The car that was supposed to be for our use was not yet available as it was in the shop so Craig Martin took us over to Zone 10 where the doctor was located. We were an hour early for the appointment so we walked few blocks to a mall and did some window shopping. It took me a little to get used to seeing big numbers on the items. I had to keep reminding myself to divide that number by 8 to get a ballpark figure of the real cost. A coffee mug for example might display a price tag of Q75.00 or a picture frame for Q62.00 even so, it took more than my mental calculations to get over seeing a lovely velour dress that I wanted to buy for my newest granddaughter for nearly Q600 or a knitted sweater for Q750! Dear me, I could knit a dozen sweaters or dresses for that price. I decided right then and there that I’d do just that but now that I am home, I am going to have to get on the ball if I am going to follow through with that.
When the time came, we met with the doctor Ricardo Tercera who looked at the CT scan which was all messed up. He decided to order an Xray since it had been awhile since the scan was taken. We went down a couple of levels and got that done. When it was done, we took the Xray back up to the Urologist. He couldn’t find the stone!
He told us he thought the stone was gone but to be certain he wanted me to go to a Lab the next day for more tests. He told us to go at 6:30 AM otherwise we’d be in the lab until noon.
Nayo brought the car to the parking garage while we were at the drs so we picked it up and left for the mission. This was my birthday and we thought it would’ve been nice to have gone to a restaurant but we had not been able to change any money in the city that day. We had changed $100 at the mission before we left for the drs. It took most of that for the doctor, the Xray and the laxative the doctor had ordered so that my bowels would be clean for the next day. Vernon did buy a dozen roses for me at a traffic light. They were only Q20 for the dozen but oh so beautiful. Anyway, the traffic was thick and so we headed back to the mission. Vernon stopped to get Q50 of gas for it and then our troubles really began.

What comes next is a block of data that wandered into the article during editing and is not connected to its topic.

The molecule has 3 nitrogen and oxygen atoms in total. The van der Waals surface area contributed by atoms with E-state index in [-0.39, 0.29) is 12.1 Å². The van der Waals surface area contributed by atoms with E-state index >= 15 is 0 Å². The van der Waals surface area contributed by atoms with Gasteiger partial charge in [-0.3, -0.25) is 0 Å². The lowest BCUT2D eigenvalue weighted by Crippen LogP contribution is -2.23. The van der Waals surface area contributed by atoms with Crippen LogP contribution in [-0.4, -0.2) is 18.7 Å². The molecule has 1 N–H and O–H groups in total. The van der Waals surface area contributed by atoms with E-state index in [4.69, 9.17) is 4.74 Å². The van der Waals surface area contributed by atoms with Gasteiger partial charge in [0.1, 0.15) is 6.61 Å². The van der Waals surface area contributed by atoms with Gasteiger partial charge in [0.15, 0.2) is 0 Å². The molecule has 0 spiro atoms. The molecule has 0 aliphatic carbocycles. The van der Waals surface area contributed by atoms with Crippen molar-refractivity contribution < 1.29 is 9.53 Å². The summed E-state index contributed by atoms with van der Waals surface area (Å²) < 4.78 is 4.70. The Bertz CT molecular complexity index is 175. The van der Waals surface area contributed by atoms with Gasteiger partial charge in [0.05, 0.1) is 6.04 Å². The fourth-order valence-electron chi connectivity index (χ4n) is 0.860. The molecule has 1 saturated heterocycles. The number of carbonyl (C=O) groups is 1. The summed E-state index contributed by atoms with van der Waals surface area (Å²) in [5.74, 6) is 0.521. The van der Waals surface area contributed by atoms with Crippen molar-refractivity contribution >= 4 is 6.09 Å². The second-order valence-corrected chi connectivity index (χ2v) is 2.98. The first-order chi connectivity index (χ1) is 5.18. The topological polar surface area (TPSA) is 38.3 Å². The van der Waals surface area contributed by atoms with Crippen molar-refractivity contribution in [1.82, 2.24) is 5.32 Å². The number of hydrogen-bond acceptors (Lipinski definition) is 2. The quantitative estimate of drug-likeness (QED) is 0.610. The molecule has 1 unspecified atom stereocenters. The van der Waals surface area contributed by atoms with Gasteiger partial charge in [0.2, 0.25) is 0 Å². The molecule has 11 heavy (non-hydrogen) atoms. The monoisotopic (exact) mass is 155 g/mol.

Suddenly the car began to splutter and cut out and die. Vernon would coax it back to life and we’d go a little further and it would die again. Weird…..but after a LONG time, we finally made it back to the mission where Rhoda served us some supper and cake and ice cream.
Then Tiana called and the family in El Chal sang Happy Birthday to me. Then little Sue got on the phone: “Grandma, it was my birthday today, too.” Oh no, I felt like an idiot. My first granddaughter was born on my 50th birthday and I had gone all day and hadn’t thought of it once!” Talk about feeling about 1/2″ tall…..not only that but it was also my mother-in-law’s birthday. I’ll bet she had not forgotten little Sue’s birthday. Oh well, I had had a lot on my mind that day.
(Cake made by Larissa and Rhoda) ( See my birthday roses.)
I took the laxative which was powder that I mixed with lemon-aid. It was saltier than Lot’s wife. I really think it was Epsom’s salt but didn’t look to find out. I already had diarrhea due to the high powered antibiotics that I had taken in the States for my UTI and I think I permanently damaged my intestinal system with this stuff. Joke.
Anyway I did manage to sleep a bit better that night inspite of my frequent trips around the corner to the bathroom. At least the sewing machine was quiet.
We got up early and left the mission for the Lab. We weren’t down the road more than a mile or two when the car started having fits. Each time Vernon got it going again…..I love having a mechanic husband. Once it stopped in the middle of the highway with no pull-over spot available so me and a motorcycle cop pushed it out of the way. The cop wanted to give Vernon a ticket and asked for his driver’s license. Vernon gave him his Guatemalan one that had expired about 10 years ago. The cop did realize it was out of date so he gave it back and didn’t give him a ticket either. The idea of ticketing someone just because his car broke down….Like we did it on purpose.